BAGHDAD, Iraq -- Iraqi militants said Saturday they kidnapped two Turks and threatened to behead them within 48 hours, the latest in the country's unrelenting wave of abductions, even as efforts intensified to free seven truck drivers taken captive by other insurgents.
The Tawhid and Jihad group of Jordanian militant Abu Musab al-Zarqawi demanded the Turks' employers leave Iraq in a videotape aired on Al-Jazeera television, which showed three masked, black-garbed gunmen standing behind two seated men holding various forms of identification, including what apparently were Turkish passports.
Al-Jazeera identified the men as two Turkish truck drivers working for a Turkish company delivering goods to U.S. forces in Iraq. The network said the militants threatened to decapitate the men if their demands were not met.
Militants loyal to al-Zarqawi have claimed responsibility for a number of bloody attacks and beheadings of previous foreign hostages, including U.S. businessman Nicholas Berg, South Korean translator Kim Sun-il and Bulgarian truck driver Georgi Lazov.
In Fallujah, west of Baghdad, huge explosions were heard late Saturday as fighting resumed between U.S. forces and Iraqi insurgents. Men bellowed through mosque speakers for doctors to go to hospitals and people to donate blood for the injured.
An official at the Turkish Embassy in Baghdad, speaking on condition of anonymity, said he saw the tape's broadcast but had no further details on the men's capture. The tape did not indicate when exactly the 48-hour period ends.
In another abduction, a Lebanese citizen was snatched in Baghdad early Saturday, a Lebanese Foreign Ministry official told The Associated Press on condition of anonymity. The official said no contact had been made with the kidnappers and had no further details.
The victim's Iraqi driver, who also was snatched but later released, identified the Lebanese man as Vlado Abu Ghadi, director of the Lara construction company.
More than 70 foreigners have been kidnapped by insurgents in recent months in a campaign aimed at pushing out international troops and companies backing U.S. troops and reconstruction efforts. Many have been videotaped and paraded on TV screens surrounded by armed, masked men demanding their countries withdraw.
Mediators and officials expressed optimism Saturday for the release of seven hostages -- three Indians, three Kenyans and an Egyptian -- held since July 21. An official from the drivers' Kuwait employer met tribal leaders acting as mediators to craft an offer to their captors, and India sent its ambassador to Oman, Talmiz Ahmed, to Iraq to help in the negotiations.
The kidnappers have threatened to kill one of the hostages if their employer, Kuwait and Gulf Link Transport Co., fails to meet their demands, including ending their work in Iraq.
The group, which calls itself "The Holders of the Black Banners," had said they would carry out their threat by Friday night, but they extended their deadlines repeatedly and appeared to have done so again.
Mahdi Saleh, an official from the Kuwaiti company, arrived here Saturday for talks with Sheik Hisham al-Duleimi, who runs an organization of tribal leaders trying to negotiate the hostages' release.
Speaking to Al-Arabiya TV on Saturday, al-Duleimi said he expected the militant group to extend its deadline for executing a hostage until today because negotiations were progressing well.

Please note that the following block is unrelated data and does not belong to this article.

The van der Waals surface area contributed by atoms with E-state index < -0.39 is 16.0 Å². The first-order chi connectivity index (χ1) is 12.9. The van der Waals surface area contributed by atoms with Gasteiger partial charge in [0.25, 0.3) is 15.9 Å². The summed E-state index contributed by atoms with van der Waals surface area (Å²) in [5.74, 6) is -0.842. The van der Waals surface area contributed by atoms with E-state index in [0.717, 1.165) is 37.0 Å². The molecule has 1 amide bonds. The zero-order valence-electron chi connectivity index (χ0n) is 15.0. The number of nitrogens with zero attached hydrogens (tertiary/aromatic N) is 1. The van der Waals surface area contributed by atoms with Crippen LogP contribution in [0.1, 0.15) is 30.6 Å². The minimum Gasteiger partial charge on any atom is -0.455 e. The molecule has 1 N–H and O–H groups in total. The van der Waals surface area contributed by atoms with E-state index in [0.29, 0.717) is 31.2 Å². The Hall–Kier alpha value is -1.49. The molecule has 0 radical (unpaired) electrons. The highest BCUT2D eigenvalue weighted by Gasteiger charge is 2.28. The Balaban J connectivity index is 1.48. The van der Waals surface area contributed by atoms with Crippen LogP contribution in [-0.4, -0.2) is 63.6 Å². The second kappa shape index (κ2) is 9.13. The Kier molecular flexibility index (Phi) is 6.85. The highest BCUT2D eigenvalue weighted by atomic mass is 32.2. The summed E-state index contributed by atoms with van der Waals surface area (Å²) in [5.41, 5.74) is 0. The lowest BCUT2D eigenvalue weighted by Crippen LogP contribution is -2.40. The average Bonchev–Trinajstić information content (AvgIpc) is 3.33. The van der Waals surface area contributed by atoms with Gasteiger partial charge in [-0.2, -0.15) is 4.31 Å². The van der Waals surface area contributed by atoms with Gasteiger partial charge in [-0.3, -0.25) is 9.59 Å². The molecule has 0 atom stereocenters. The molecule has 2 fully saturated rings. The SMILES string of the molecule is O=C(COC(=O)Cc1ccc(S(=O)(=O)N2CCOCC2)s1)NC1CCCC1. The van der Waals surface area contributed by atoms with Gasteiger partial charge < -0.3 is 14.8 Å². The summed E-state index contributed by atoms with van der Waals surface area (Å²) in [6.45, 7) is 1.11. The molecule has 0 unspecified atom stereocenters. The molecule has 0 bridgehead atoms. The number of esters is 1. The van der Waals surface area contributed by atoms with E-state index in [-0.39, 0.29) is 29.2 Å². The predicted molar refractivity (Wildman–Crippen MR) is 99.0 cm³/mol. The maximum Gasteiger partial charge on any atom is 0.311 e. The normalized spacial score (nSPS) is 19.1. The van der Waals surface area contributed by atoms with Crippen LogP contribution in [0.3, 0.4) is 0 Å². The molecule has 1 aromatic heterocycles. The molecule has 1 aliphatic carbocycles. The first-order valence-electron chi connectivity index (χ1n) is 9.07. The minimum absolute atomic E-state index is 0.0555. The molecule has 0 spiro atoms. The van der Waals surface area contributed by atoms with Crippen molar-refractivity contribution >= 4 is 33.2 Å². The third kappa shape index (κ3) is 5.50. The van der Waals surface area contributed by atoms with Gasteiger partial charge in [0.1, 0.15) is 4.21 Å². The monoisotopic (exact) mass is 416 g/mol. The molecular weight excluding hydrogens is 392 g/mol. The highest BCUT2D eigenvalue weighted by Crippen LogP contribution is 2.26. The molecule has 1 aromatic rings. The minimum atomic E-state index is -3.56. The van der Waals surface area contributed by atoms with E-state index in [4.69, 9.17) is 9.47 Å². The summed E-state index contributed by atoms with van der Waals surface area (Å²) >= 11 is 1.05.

"We are in the final stages of the negotiations to release the hostages ... and, God willing, we will be able to save the necks of those seven hostages," al-Duleimi said.
Al-Duleimi's spokesman, Muqam al-Hamadani, told the AP his group planned to craft an offer with the Kuwaiti company before announcing it publicly. He expected the kidnappers to respond by releasing another video to the media, which has been their primary form of communication.
Ram Murti, father of one Indian hostage, Antaryami, told the AP in New Delhi that the Indian prime minister's office had phoned him saying the government had received "positive" feedback from Iraq. He did not elaborate.
Meanwhile, Turkish driver Mehmet Dayar, abducted in Iraq on July 17, was freed in Mosul, northern Iraq, after promising his captors not to return, his niece Jihan Dayar told the AP.
Dayar spent 12 days in captivity before returning Thursday to his hometown of Cizre, near the Turkish border with Iraq, she said.
In other violence, gunmen shot and killed Ismail al-Kilabi, the head of the state-run Mamoudiyah Teachers Institute, after a mosque prayer service Friday, police Lt. Ala'a Hussein said Saturday.
Al-Kilabi had ignored militants' warnings to stop working for Iraqi authorities after the U.S.-led coalition transferred power to the country's interim government last month, Hussein said.
Huge explosions were heard in Fallujah as U.S. forces tried to re-enter the volatile town. Witnesses said militants and U.S. troops clashed in Fallujah's main street and helicopters fired up to eight rockets into an industrial area.
Dr. Osama Abdel Rahman, of Fallujah Hospital, said one Iraqi was killed and seven others, including a child, were injured.
An official at another hospital, Dr. Hammadi al-Duleimi, said his medical center treated 12 wounded people.
Earlier Saturday, the U.S. military said 20 insurgents were killed during clashes in Fallujah late Thursday and early Friday. Hospital officials said 13 Iraqis, mainly women and children, died and 14 were injured. The U.S. military and Iraqi security forces suffered no casualties.
Meanwhile, an official from the Karbala office of firebrand Shiite cleric Muqtada al-Sadr's movement said U.S. forces on Saturday arrested Methal al-Husseini, the office head.
The official, who spoke on condition of anonymity, claimed U.S. forces detained al-Husseini at his house in Hindeiyah, 12 miles east of Karbala, a southern Iraqi city.
U.S. and Polish military officials, who control the region, declined to confirm the report.